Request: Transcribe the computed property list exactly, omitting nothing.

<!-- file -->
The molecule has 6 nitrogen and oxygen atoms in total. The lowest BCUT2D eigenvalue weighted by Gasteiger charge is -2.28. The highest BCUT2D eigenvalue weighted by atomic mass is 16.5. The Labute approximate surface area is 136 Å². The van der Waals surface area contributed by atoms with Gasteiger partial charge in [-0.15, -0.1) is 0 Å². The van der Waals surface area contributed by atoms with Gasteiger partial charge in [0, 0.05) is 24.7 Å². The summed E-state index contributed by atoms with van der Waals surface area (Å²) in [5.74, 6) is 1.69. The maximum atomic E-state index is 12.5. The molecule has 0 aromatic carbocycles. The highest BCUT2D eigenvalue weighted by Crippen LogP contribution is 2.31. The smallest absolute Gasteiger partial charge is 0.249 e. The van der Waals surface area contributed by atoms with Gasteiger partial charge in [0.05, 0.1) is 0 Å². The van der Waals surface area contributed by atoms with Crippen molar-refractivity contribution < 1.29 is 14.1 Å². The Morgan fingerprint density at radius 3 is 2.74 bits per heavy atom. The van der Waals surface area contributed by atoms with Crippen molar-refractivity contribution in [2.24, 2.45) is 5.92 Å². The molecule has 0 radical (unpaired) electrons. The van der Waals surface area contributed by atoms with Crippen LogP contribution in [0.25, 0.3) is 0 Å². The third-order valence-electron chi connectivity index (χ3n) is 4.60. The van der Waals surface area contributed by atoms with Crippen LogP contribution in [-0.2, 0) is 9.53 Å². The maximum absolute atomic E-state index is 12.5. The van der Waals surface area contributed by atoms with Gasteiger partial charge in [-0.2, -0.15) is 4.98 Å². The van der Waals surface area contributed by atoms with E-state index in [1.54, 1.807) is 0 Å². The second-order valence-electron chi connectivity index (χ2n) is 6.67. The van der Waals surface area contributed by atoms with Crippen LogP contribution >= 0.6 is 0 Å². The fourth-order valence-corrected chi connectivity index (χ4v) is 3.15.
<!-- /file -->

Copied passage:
The molecule has 6 nitrogen and oxygen atoms in total. The lowest BCUT2D eigenvalue weighted by Gasteiger charge is -2.28. The highest BCUT2D eigenvalue weighted by atomic mass is 16.5. The Labute approximate surface area is 136 Å². The van der Waals surface area contributed by atoms with Gasteiger partial charge in [-0.15, -0.1) is 0 Å². The van der Waals surface area contributed by atoms with Gasteiger partial charge in [0, 0.05) is 24.7 Å². The summed E-state index contributed by atoms with van der Waals surface area (Å²) in [5.74, 6) is 1.69. The maximum atomic E-state index is 12.5. The molecule has 0 aromatic carbocycles. The highest BCUT2D eigenvalue weighted by Crippen LogP contribution is 2.31. The smallest absolute Gasteiger partial charge is 0.249 e. The van der Waals surface area contributed by atoms with Gasteiger partial charge in [0.05, 0.1) is 0 Å². The van der Waals surface area contributed by atoms with Crippen molar-refractivity contribution < 1.29 is 14.1 Å². The Morgan fingerprint density at radius 3 is 2.74 bits per heavy atom. The van der Waals surface area contributed by atoms with Crippen molar-refractivity contribution in [2.24, 2.45) is 5.92 Å². The molecule has 0 radical (unpaired) electrons. The van der Waals surface area contributed by atoms with Crippen LogP contribution in [0.25, 0.3) is 0 Å². The third-order valence-electron chi connectivity index (χ3n) is 4.60. The van der Waals surface area contributed by atoms with Crippen LogP contribution in [-0.2, 0) is 9.53 Å². The maximum absolute atomic E-state index is 12.5. The van der Waals surface area contributed by atoms with Gasteiger partial charge in [-0.2, -0.15) is 4.98 Å². The van der Waals surface area contributed by atoms with E-state index in [1.54, 1.807) is 0 Å². The second-order valence-electron chi connectivity index (χ2n) is 6.67. The van der Waals surface area contributed by atoms with Crippen LogP contribution >= 0.6 is 0 Å². The fourth-order valence-corrected chi connectivity index (χ4v) is 3.15.